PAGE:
Every three years the International Congress of Americanists comes together in order to discuss and exchange the most recent questions and results about our field of study: the indigenous cultures of Latin America. Earlier this year I organised a symposium about the texts indigenous authors wrote in the colonial era.
Although some Amerindian peoples had their own way of hieroglyphic writing, alphabetical writing was first introduced to the Americas by the European conquistadors in the 16th century. Just like the indigenous peoples [who] were now confronted with a completely new form of notation, the European settlers had to understand languages which were structurally as well as in their lexical inventories completely different from their own experience. In order to christianise the ‘Indians’, the missionaries started to codify the languages of the American continent in Latin script and also created the first grammatical descriptions of them. In these enterprises they received substantial help from indigenous collaborators some of whom became proficient in reading and writing Latin and Spanish as well as their own languages.
Whilst some research has been carried out mostly on the linguistic aspects of the 16th-18th centuries Amerindian grammars and dictionaries (e.g. Missionary Linguistics IV), less is known about how certain indigenous authors ‘appropriated’ the European language for their own purposes. It was therefore the objective of our symposium to study how indigenous colonial authors used writing to express themselves and what motives they had to do so.
Frauke Sachse looked at a genre of colonial texts, land titles and testaments, which indigenous authors laid down in their own K’iche’ Maya language. Thereby did they not only make use of the Spanish administrative system, but by employing overtly European text genres they also documented their own system of how they saw the world, e. g. in the description of their land boundaries.
Very closely related to another aspect of life were the Mexican Nahuatl documents, such as petitions and accusations, presented by Rosa Yáñez-Rosales (together with Roland Schmidt-Riese). In this case members of a whole community complained about their Christian priest whom they accused of having exploited the indigenous population and abused the women. We can read, for example, (in Nahuatl), that “then the priest took her by her hand and wanted to sin with her”. The recently introduced administrative format, the complaint, also reflects indigenous traditions of discourse and verbal art.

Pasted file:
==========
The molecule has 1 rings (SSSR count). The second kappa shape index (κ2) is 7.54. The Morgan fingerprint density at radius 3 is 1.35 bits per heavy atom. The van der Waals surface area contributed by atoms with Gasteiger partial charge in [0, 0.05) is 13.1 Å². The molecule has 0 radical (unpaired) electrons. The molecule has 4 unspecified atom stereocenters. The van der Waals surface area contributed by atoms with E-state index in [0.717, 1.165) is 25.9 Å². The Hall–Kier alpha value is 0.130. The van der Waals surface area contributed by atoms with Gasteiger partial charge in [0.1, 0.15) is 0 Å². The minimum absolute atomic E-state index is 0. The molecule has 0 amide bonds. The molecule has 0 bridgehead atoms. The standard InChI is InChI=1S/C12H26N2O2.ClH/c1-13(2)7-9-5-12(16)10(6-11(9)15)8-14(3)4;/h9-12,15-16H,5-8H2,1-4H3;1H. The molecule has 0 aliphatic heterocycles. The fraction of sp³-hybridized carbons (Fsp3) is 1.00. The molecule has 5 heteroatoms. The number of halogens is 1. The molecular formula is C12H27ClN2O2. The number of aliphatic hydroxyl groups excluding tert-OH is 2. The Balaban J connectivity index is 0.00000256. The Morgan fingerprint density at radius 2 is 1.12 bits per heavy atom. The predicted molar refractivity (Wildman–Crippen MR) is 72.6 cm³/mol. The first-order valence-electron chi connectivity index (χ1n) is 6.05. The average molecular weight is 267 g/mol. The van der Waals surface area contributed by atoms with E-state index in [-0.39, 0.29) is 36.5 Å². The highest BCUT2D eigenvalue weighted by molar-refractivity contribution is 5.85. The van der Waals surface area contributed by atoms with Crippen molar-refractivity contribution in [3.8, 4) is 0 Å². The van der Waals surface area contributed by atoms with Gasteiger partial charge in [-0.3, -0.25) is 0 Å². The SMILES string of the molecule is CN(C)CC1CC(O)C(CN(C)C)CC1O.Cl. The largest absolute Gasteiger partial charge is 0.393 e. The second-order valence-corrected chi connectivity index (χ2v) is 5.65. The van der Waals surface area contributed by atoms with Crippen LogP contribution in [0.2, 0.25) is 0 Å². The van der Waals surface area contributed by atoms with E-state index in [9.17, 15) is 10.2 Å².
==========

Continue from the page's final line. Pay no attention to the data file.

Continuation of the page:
Looking at selected colonial texts written by Mayas, Ramón Arzápalo found that they continued using culturally important terms in them although Christian missionaries had stopped doing so. An example is Maya cit, which in indigenous traditions referred to the ‘creation’ and, obviously related to this, to the ‘penis’. This was certainly the reason why the originally used term for God, Citbil, was eventually dropped by the Christian missionaries.
Sabine Dedenbach-Salazar showed that a christianised Peruvian, who lived at the beginning of the 17th century, narrated, in Quechua, the conversion of an indigenous person. The described events would let him be seen as a ‘real’ Christian, but at the same time it was made sure that an Andean audience might also find that the influence of an Andean deity had not been completely eliminated yet: the reported conversion dream is successful, but at the end the protagonist receives a (now unidentifiable) object and “did not know whether it was thrown by the Devil [the indigenous deity] or on God’s behalf”.
This spectrum of texts from Middle America and the Andes shows that indigenous authors employed alphabetical writing to convey their own understanding and re-shaping of both cultures. They contributed to how religious traditions from both sides converged and became fused, and we can find results of such practices in present-day Latin America.
Sieglinde Falkinger presented how the members of a Bolivian lowland community have not only conserved colonial manuscripts with Christian sermons in their own Chiquitano language, but they also continue reading them out loud on festive occasions. Thus, in a way this language, nowadays not understood by all of them, becomes the special language of religion and also contributes to a revitalisation of the native language.
These contributions showed that in the written documentation of colonial times the indigenous authors do not appear to be victims (only), but innovative individuals, bringing together their own belief forms with Christian traditions and thus creating genres and contents of their own and for their own objectives. These were often of ambiguous character and may even have been subversive, because certain words continued carrying an indigenous understanding which was often incompatible with or even contrary to the ‘new’ meaning imposed on it by the Christian missionaries.
© Sabine Dedenbach-Salazar is Senior Lecturer in Latin American and Amerindian Studies at the University of Stirling. More on her work, background and publications history is summarised here.
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